I spent the weekend discussing the various ways in which (nano)technology may be developed ‘responsibly’ which was, erm, quite interesting. I have parenthesised the ‘nano’ as many of the fears weren’t particularly specific to anything nano, and I am still rather mystified by the various definitions of the word ‘responsible’ which I’m sure will keep the ethicists, philosophers and lexicographers busy for some time to come. I’ll return to this later.
While none of the fears voiced were particular novel, I was rather charmed by the innocent naiivety of the participants. The lay people, effectively people pulled off the streets with no knowledge of nanotechnology and then asked to bravely give an opinion on it, were perhaps the most open minded of the participants. During the course of the project they had been browsing the web, making up songs and producing plays about the perceived evils of nanotechnologies. Despite all the time spent on Wikipedia learning about mind/machine interfaces were still willing to shake the hands of eminent nanotechnologists without any fear of being assimilated or contaminated by nanobots or nanoparticles.
As with most public engagement exercises, and there have been plenty, there was a realisation that technology is, in general, a good thing but can of course be used for a wide variety of purposes, not all of them beneficial to humanity. It was interesting that one of the fears is that we might slide into a kind of society which we don’t particularly want, but on the other hand I don’t remember much debate about the use of closed circuit TV, traffic cameras or councils popping microchips in your dustbin, something that most people wouldn’t want but nonetheless are becoming increasingly commonplace, so perhaps it doesn’t matter what we want? There were other fears raised as well, but the meeting reports will hopefully address these in a disinterested way and avoid the usual temptation to produce a report calling for things to be regulated/monitored/banned or have moratoria slapped upon them because that is what the people funding the project, in this case the EU, are perceived to want to hear.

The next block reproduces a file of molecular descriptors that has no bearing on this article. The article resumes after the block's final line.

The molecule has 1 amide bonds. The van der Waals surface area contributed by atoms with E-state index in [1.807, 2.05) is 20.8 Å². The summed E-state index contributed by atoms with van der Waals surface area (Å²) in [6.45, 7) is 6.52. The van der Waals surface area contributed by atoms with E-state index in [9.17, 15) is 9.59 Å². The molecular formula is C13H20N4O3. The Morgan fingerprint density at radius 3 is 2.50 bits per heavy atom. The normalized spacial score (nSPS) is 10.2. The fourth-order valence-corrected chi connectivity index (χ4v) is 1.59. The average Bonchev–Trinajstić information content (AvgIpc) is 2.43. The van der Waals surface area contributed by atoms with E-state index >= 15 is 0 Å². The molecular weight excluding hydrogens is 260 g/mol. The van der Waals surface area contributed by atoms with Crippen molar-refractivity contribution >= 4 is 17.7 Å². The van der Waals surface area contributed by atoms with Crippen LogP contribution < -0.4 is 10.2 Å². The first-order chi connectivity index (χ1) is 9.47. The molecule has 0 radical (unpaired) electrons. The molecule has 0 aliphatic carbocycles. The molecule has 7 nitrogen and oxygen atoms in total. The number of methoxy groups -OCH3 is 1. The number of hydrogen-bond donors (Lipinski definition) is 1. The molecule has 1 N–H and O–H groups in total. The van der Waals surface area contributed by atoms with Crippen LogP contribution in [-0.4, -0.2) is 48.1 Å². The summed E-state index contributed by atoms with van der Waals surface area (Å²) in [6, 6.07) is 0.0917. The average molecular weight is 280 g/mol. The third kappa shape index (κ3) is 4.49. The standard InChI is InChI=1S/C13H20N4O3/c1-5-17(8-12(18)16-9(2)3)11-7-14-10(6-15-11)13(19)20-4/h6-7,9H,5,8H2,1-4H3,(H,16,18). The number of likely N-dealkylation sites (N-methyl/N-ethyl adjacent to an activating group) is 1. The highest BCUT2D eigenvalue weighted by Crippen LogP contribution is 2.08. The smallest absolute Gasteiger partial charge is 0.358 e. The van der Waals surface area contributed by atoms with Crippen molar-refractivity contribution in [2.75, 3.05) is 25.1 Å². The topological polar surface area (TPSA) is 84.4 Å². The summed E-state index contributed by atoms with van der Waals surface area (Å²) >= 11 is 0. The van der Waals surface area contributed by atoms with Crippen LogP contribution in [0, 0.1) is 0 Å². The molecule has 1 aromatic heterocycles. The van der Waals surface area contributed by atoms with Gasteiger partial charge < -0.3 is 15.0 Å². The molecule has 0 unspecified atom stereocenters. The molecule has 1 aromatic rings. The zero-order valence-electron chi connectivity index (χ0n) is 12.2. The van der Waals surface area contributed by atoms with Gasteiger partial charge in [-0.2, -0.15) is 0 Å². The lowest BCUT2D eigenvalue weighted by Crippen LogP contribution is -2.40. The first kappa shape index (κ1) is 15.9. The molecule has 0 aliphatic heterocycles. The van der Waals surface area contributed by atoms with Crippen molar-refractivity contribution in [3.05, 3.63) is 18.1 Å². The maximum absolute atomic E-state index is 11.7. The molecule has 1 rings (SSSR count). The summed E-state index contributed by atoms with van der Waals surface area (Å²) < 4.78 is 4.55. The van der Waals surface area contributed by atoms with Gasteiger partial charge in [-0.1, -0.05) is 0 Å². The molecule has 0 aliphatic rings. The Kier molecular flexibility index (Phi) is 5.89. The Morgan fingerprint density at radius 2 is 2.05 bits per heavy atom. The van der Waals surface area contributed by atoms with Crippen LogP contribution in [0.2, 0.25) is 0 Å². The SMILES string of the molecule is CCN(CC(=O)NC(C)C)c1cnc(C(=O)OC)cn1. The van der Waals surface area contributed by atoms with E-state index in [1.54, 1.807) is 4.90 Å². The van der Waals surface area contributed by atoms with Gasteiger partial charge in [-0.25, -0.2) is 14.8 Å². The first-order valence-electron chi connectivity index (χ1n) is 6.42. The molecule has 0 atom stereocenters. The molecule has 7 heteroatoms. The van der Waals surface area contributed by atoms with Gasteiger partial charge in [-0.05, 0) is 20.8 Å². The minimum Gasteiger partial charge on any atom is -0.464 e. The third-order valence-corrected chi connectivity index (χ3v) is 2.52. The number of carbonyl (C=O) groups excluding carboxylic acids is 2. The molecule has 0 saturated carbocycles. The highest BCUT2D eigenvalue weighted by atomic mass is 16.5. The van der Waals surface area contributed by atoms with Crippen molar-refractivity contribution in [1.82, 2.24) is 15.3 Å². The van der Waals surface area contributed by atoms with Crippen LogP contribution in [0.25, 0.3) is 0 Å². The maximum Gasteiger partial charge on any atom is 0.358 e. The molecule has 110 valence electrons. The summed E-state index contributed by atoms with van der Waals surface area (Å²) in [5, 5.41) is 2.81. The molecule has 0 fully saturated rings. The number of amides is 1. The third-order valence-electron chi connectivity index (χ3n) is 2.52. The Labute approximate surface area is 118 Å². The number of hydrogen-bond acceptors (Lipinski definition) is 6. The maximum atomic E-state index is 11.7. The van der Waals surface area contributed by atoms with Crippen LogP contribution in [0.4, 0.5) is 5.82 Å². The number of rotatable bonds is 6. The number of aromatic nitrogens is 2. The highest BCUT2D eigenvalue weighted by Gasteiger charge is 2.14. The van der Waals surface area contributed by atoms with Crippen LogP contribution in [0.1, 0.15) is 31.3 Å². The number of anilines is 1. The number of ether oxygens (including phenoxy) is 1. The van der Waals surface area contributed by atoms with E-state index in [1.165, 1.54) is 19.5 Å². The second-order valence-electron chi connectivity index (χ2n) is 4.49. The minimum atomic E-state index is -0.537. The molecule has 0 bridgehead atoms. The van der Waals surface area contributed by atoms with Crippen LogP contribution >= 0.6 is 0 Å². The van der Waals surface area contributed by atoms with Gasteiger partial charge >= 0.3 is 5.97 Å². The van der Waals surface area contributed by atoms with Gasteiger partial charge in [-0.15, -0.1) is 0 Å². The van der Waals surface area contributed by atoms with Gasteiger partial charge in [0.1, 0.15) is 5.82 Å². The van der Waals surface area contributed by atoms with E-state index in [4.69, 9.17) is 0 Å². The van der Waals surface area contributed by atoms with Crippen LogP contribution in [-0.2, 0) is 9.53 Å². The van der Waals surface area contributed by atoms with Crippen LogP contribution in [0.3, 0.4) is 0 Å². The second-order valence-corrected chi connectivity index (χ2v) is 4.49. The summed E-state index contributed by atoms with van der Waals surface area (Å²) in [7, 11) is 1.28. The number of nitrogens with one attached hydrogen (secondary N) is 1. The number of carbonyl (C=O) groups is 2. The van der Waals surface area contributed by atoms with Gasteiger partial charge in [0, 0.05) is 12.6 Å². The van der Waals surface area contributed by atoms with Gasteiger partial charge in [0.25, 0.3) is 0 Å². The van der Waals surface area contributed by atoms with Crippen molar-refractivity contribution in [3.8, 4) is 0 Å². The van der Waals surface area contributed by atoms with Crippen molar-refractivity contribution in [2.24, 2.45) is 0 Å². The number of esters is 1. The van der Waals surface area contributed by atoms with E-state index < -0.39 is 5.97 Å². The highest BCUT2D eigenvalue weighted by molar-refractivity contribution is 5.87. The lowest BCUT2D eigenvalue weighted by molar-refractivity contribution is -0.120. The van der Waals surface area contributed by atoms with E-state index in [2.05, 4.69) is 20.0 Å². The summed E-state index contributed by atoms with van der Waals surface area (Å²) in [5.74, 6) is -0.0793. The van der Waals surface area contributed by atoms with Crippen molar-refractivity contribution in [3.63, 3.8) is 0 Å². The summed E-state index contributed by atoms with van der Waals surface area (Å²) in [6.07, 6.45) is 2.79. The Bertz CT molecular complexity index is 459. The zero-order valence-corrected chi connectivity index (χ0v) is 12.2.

What was almost shocking was the implied assumption, perhaps understandable among the lay people and but surprisingly also shared by the social scientists that because a scientist does something in a lab it will inevitably end up affecting society. It’s a little like assuming that everyone who picks up a pen to become Oscar Wilde, or anyone who picks up a guitar to inevitably become a rock star – nothing could be further from the truth and it was rather surprising that the whole process was based on the (false) assumption that science has any direct impact on society, because it usually doesn’t.
For any particular bit of science to have any impact is has to go through a number of gates and clamber over hurdles of ever increasing height and complexity. Science has its own checks and balances with publication and peer review, but most entrepreneurs will tell you that is almost trivial in comparison with actually getting that science onto the market, something that has to be done before it can have any effect. Let’s not forget that it was 1953 when the secrets of DNA were unravelled, yet genetic screening for more than a small number of diseases and characteristics is still prohibitively expensive. It was not the scientific discovery that changed society, but the development of methods of applying that knowledge, such as automated gene sequencing, and much of that was done in the commercial world.